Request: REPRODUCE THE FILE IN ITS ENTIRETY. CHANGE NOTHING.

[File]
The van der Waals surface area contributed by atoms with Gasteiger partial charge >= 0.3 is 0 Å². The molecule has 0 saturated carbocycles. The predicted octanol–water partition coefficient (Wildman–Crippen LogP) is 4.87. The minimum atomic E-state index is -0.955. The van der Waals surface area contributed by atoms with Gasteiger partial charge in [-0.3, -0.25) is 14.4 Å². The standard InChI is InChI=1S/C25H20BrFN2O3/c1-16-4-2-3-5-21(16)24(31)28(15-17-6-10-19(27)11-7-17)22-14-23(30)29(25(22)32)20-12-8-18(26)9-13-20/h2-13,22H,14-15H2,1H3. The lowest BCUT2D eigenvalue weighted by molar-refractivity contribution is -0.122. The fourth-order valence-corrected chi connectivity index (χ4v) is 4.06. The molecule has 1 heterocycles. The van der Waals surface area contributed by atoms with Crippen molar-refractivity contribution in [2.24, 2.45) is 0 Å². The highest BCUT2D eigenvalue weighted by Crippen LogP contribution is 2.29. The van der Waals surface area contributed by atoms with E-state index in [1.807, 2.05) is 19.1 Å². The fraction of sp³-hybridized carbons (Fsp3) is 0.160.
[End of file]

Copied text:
The van der Waals surface area contributed by atoms with Gasteiger partial charge >= 0.3 is 0 Å². The molecule has 0 saturated carbocycles. The predicted octanol–water partition coefficient (Wildman–Crippen LogP) is 4.87. The minimum atomic E-state index is -0.955. The van der Waals surface area contributed by atoms with Gasteiger partial charge in [-0.3, -0.25) is 14.4 Å². The standard InChI is InChI=1S/C25H20BrFN2O3/c1-16-4-2-3-5-21(16)24(31)28(15-17-6-10-19(27)11-7-17)22-14-23(30)29(25(22)32)20-12-8-18(26)9-13-20/h2-13,22H,14-15H2,1H3. The lowest BCUT2D eigenvalue weighted by molar-refractivity contribution is -0.122. The fourth-order valence-corrected chi connectivity index (χ4v) is 4.06. The molecule has 1 heterocycles. The van der Waals surface area contributed by atoms with Crippen molar-refractivity contribution in [2.24, 2.45) is 0 Å². The highest BCUT2D eigenvalue weighted by Crippen LogP contribution is 2.29. The van der Waals surface area contributed by atoms with E-state index in [1.807, 2.05) is 19.1 Å². The fraction of sp³-hybridized carbons (Fsp3) is 0.160.